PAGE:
First, at least one board member should be a signatory on all of your building's bank accounts, from operating to reserve to money market accounts. "If something seems to be going wrong," advises Richard Montanye, a certified public accountant (CPA) with Marin & Montanye, "you need to be able to call the bank and say, ‘Don't [pass] any more checks.'" If a board member is not a signatory on the account, the bank won't be able to talk to you about the account's funds.
Many property managers advise that only condo or co-op board members have signatory access to the building's reserve account. Reserves aren't generally used unless there is a large capital project, so it's easy to keep tabs on any funds flowing out of the account.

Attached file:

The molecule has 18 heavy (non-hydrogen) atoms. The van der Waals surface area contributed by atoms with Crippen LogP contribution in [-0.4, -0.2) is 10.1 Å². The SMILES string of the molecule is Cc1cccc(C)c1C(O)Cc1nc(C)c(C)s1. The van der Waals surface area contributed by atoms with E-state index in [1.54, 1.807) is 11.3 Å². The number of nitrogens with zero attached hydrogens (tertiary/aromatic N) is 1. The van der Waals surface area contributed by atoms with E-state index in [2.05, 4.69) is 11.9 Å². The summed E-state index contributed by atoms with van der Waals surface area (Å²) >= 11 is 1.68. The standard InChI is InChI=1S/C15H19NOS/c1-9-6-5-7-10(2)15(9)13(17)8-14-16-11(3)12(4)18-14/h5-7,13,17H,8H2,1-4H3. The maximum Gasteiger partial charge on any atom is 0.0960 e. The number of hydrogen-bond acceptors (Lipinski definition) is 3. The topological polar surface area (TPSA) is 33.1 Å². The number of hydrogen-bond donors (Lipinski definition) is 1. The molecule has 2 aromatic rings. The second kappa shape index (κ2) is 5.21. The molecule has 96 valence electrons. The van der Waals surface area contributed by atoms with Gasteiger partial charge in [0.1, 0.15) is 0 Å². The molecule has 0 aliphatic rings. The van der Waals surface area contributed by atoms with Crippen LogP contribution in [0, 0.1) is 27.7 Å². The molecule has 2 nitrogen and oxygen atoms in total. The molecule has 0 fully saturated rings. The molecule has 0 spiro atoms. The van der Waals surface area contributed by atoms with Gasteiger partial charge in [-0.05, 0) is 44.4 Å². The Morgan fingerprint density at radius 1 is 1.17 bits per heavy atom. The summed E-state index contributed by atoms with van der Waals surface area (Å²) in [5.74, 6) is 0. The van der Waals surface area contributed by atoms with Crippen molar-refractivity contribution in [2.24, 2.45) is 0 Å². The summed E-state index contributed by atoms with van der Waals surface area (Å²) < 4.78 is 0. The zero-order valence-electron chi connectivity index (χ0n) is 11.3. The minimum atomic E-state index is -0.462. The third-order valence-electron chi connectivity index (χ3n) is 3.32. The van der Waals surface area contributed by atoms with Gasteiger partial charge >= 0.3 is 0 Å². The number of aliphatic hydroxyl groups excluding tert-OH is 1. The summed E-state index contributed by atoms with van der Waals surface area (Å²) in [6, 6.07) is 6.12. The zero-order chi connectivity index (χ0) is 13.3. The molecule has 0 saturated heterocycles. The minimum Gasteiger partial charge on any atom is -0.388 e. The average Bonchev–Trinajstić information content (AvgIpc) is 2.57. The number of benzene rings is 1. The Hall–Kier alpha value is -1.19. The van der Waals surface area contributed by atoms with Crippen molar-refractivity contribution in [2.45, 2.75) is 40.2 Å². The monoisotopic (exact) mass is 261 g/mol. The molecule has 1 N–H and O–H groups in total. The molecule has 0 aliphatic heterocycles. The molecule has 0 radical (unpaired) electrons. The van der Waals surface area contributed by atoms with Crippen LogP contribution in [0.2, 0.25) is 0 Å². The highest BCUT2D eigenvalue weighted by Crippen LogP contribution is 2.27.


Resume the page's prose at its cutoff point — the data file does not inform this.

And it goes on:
"It should require signatures of two board members," rather than one, says Montanye, "because generally, two people don't lie at the same time."
Finally, professionals recommend verifying your accountant's independence from your managing agent. Stephen Beer, a CPA with the firm Czarnowski & Beer, says a good rule of thumb is that if an accountant is doing more than 60 or 70 percent of a manager's buildings, you should be concerned. The risk is that if the CPA is beholden to the managing agent in some way, the firm might not be as diligent in monitoring finances.
Adapted from "Taking Charge of the Numbers" by Jennifer V. Hughes (Habitat, May 2014)
Thinking of buying a co-op or condo? Already bought, and not sure how co-op/condo life and rules work? Learn all about purchasing a place and living in your new community. It's not like renting, and its not like owning a house. What's it like?